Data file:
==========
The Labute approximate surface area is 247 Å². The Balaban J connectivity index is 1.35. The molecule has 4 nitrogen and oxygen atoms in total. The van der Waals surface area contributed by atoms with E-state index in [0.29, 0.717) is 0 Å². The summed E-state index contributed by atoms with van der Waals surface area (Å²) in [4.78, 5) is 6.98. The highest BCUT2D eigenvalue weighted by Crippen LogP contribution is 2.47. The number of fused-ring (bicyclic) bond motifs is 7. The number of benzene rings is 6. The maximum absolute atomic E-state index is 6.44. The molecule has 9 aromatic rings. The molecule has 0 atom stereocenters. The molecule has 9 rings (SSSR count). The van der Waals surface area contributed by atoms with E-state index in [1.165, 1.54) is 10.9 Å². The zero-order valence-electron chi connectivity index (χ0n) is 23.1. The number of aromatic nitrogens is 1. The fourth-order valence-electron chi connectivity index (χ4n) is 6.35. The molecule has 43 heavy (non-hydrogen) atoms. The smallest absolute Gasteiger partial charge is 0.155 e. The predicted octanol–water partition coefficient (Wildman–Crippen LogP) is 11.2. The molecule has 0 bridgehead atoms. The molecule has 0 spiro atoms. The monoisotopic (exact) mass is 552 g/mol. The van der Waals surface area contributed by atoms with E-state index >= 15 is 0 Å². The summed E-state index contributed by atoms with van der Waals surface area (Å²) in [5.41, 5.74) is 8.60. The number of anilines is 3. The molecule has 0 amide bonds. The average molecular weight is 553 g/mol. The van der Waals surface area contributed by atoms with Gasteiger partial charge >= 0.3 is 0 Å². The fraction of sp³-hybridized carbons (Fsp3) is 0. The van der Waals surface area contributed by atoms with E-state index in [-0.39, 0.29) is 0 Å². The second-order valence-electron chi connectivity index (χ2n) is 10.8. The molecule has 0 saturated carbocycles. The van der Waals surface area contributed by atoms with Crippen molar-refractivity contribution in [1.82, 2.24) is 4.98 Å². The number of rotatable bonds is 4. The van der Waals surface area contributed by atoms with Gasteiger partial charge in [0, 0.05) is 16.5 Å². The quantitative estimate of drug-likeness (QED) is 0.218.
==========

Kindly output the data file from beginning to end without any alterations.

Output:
The Labute approximate surface area is 247 Å². The Balaban J connectivity index is 1.35. The molecule has 4 nitrogen and oxygen atoms in total. The van der Waals surface area contributed by atoms with E-state index in [0.29, 0.717) is 0 Å². The summed E-state index contributed by atoms with van der Waals surface area (Å²) in [4.78, 5) is 6.98. The highest BCUT2D eigenvalue weighted by Crippen LogP contribution is 2.47. The number of fused-ring (bicyclic) bond motifs is 7. The number of benzene rings is 6. The maximum absolute atomic E-state index is 6.44. The molecule has 9 aromatic rings. The molecule has 0 atom stereocenters. The molecule has 9 rings (SSSR count). The van der Waals surface area contributed by atoms with E-state index in [1.165, 1.54) is 10.9 Å². The zero-order valence-electron chi connectivity index (χ0n) is 23.1. The number of aromatic nitrogens is 1. The fourth-order valence-electron chi connectivity index (χ4n) is 6.35. The molecule has 43 heavy (non-hydrogen) atoms. The smallest absolute Gasteiger partial charge is 0.155 e. The predicted octanol–water partition coefficient (Wildman–Crippen LogP) is 11.2. The molecule has 0 bridgehead atoms. The molecule has 0 spiro atoms. The monoisotopic (exact) mass is 552 g/mol. The van der Waals surface area contributed by atoms with E-state index >= 15 is 0 Å². The summed E-state index contributed by atoms with van der Waals surface area (Å²) in [5.41, 5.74) is 8.60. The number of anilines is 3. The molecule has 0 amide bonds. The average molecular weight is 553 g/mol. The van der Waals surface area contributed by atoms with Gasteiger partial charge >= 0.3 is 0 Å². The fraction of sp³-hybridized carbons (Fsp3) is 0. The van der Waals surface area contributed by atoms with E-state index in [-0.39, 0.29) is 0 Å². The second-order valence-electron chi connectivity index (χ2n) is 10.8. The molecule has 0 saturated carbocycles. The van der Waals surface area contributed by atoms with Crippen molar-refractivity contribution in [1.82, 2.24) is 4.98 Å². The number of rotatable bonds is 4. The van der Waals surface area contributed by atoms with Gasteiger partial charge in [0, 0.05) is 16.5 Å². The quantitative estimate of drug-likeness (QED) is 0.218.